By Dan Kennedy • The press, politics, technology, culture and other passions

Scooter Libby, hopeless romantic

From today’s Washington Post update on the Judith Miller saga:

POST: In a Sept. 15 letter, Libby tells Miller how much he admires her “principled” stand but urges her to testify about their conversations and get out of jail. “For my part, this is the rare case where this ‘source’ would be better off if you testified,” he wrote.

“You went to jail in the summer. It is fall now,” he continued. “Out West, where you vacation, the aspens will already be turning. They turn in clusters, because their roots connect them. Come back to work – and life.”

Meanwhile, the New York Times reports that Miller will tell all, perhaps as soon as this weekend. And not a moment too soon.

In a post headlined “Judith Miller and Her Times,” Jay Rosen writes:

ROSEN: In the mystifying drama of Judith Miller and her Times, I am as clueless as the next person about what’s really going down. But it seems to me we’re watching just that – the actions of Judy Miller’s New York Times. It’s kind of staggering, the way she has hijacked the institution by staging an “epic collision” between herself and the state….

Here, I believe, is the error the Times made. Civil disobedience succeeds when there is clarity in purpose, cogency in argument, and transparency in action. None of which has been apparent in Judy Miller’s epic.

This story is getting stranger and more impenetrable by the day. But now we have two moments to look forward to that might clarify things: the Times’ own coverage, possibly as soon as this weekend, possibly written by Miller herself; and special prosecutor Patrick Fitzgerald’s final report, which presumably will be issued not long after the grand jury on the Valerie Plame matter expires, on Oct. 28.

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2 Comments

  1. renton

    There’s a lot of buzz going around that this goes all the way to the top, as in Bush and Cheney. I think most of it was due to something George Steph said Sunday on his ABC show. Could be just rumors, but it kinda makes sense if you think about it. In an organized, tightly run ship like the Bush White House, a decision is made to put a hit out on Wilson. They find out his wife is a CIA agent, and somewhere along the line, the decision is made to out a spy. Seems to me that making such a momentous decision like outing a spy would be a case where Karl or Scooter (or both) would have to have the Big Boys sign off on it. It makes sense–the two people fingered so far have been the top aide to Bush and the top aide to Cheney. There’s been a hugely successful effort over the years to create the perception that Bush kinda just sits there and lets everyone else tell him what to do (thereby absolving him of any shred of accountability), but I think this one went right to the top.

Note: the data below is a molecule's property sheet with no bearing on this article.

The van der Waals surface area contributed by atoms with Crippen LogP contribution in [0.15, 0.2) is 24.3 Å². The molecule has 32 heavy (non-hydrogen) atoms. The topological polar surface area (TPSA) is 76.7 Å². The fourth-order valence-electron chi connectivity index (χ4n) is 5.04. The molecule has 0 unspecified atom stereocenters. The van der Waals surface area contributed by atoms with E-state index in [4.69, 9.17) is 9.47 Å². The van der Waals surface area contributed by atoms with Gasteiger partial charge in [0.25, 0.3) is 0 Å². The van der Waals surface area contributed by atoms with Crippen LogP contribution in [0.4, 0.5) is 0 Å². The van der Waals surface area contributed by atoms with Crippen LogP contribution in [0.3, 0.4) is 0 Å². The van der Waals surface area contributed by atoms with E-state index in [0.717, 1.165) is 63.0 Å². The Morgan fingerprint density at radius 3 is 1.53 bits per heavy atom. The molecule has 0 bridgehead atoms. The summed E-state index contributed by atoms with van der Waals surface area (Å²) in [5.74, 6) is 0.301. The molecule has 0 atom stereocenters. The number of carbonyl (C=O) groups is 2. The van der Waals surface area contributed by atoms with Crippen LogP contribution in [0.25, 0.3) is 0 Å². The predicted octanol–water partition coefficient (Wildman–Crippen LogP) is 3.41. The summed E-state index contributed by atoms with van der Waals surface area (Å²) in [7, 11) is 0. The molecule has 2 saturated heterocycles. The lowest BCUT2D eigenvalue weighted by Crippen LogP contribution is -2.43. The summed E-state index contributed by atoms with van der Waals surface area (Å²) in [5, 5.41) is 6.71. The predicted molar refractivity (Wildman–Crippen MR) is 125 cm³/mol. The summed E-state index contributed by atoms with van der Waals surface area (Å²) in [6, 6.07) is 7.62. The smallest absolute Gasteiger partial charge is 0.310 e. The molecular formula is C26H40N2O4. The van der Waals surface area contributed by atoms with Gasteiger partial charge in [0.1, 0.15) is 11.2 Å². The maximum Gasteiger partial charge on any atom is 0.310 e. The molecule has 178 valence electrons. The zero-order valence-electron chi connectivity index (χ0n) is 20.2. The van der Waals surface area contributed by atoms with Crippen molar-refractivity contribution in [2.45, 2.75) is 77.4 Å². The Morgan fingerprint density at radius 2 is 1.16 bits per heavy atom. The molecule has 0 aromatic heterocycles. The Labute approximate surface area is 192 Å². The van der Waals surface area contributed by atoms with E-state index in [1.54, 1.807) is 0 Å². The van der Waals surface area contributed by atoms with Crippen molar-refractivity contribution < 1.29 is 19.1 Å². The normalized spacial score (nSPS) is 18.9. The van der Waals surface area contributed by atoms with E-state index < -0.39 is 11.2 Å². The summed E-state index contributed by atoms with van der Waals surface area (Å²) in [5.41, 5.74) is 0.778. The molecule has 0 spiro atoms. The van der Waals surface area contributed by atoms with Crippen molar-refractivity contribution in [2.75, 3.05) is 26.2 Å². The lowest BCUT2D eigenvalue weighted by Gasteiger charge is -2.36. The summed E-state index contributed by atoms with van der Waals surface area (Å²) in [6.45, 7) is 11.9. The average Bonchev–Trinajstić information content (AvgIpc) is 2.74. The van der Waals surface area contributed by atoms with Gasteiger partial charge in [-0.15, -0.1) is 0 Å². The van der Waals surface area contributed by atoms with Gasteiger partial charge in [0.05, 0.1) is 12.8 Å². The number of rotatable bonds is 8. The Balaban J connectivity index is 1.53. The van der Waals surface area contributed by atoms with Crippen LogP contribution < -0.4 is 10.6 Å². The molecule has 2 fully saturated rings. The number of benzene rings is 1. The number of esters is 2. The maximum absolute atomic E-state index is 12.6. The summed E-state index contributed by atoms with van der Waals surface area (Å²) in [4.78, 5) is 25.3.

2. David Elliott

    Hi~Libby is being disengenuous because the GWB administration was lying about the role of the administration in leaking their role in the leak right before the 04 election. One will recall that the administration’s press secretary had been denying Libby’s role based upon Libby’s own word. To now say that he didn’t care that Miller testified is expecting the public to forget last summer’s election and what he said before her testimony and before the election.

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